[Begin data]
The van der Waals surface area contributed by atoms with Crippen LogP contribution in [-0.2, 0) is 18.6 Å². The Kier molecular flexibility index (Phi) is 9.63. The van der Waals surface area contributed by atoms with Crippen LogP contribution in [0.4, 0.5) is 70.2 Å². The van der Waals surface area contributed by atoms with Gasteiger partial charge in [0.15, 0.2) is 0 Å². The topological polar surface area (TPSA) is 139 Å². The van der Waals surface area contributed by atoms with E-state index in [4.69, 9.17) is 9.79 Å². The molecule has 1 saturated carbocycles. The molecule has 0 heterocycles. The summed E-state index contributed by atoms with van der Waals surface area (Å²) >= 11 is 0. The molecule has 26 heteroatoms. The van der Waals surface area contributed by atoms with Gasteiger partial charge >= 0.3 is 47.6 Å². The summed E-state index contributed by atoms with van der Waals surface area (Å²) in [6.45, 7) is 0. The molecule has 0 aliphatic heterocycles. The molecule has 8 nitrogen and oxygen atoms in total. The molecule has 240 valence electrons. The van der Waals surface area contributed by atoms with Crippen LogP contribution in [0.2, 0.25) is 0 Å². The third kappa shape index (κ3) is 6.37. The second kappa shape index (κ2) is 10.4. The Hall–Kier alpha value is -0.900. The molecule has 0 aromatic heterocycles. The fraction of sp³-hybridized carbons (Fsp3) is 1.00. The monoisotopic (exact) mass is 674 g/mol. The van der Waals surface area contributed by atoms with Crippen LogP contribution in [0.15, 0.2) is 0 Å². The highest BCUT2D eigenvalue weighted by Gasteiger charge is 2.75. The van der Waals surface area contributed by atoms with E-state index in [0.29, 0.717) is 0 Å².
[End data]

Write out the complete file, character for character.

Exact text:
The van der Waals surface area contributed by atoms with Crippen LogP contribution in [-0.2, 0) is 18.6 Å². The Kier molecular flexibility index (Phi) is 9.63. The van der Waals surface area contributed by atoms with Crippen LogP contribution in [0.4, 0.5) is 70.2 Å². The van der Waals surface area contributed by atoms with Gasteiger partial charge in [0.15, 0.2) is 0 Å². The topological polar surface area (TPSA) is 139 Å². The van der Waals surface area contributed by atoms with E-state index in [4.69, 9.17) is 9.79 Å². The molecule has 1 saturated carbocycles. The molecule has 0 heterocycles. The summed E-state index contributed by atoms with van der Waals surface area (Å²) >= 11 is 0. The molecule has 26 heteroatoms. The van der Waals surface area contributed by atoms with Gasteiger partial charge >= 0.3 is 47.6 Å². The summed E-state index contributed by atoms with van der Waals surface area (Å²) in [6.45, 7) is 0. The molecule has 0 aliphatic heterocycles. The molecule has 8 nitrogen and oxygen atoms in total. The molecule has 240 valence electrons. The van der Waals surface area contributed by atoms with Crippen LogP contribution in [0.2, 0.25) is 0 Å². The third kappa shape index (κ3) is 6.37. The second kappa shape index (κ2) is 10.4. The Hall–Kier alpha value is -0.900. The molecule has 0 aromatic heterocycles. The fraction of sp³-hybridized carbons (Fsp3) is 1.00. The monoisotopic (exact) mass is 674 g/mol. The van der Waals surface area contributed by atoms with Crippen LogP contribution in [0.15, 0.2) is 0 Å². The highest BCUT2D eigenvalue weighted by Gasteiger charge is 2.75. The van der Waals surface area contributed by atoms with E-state index in [0.29, 0.717) is 0 Å².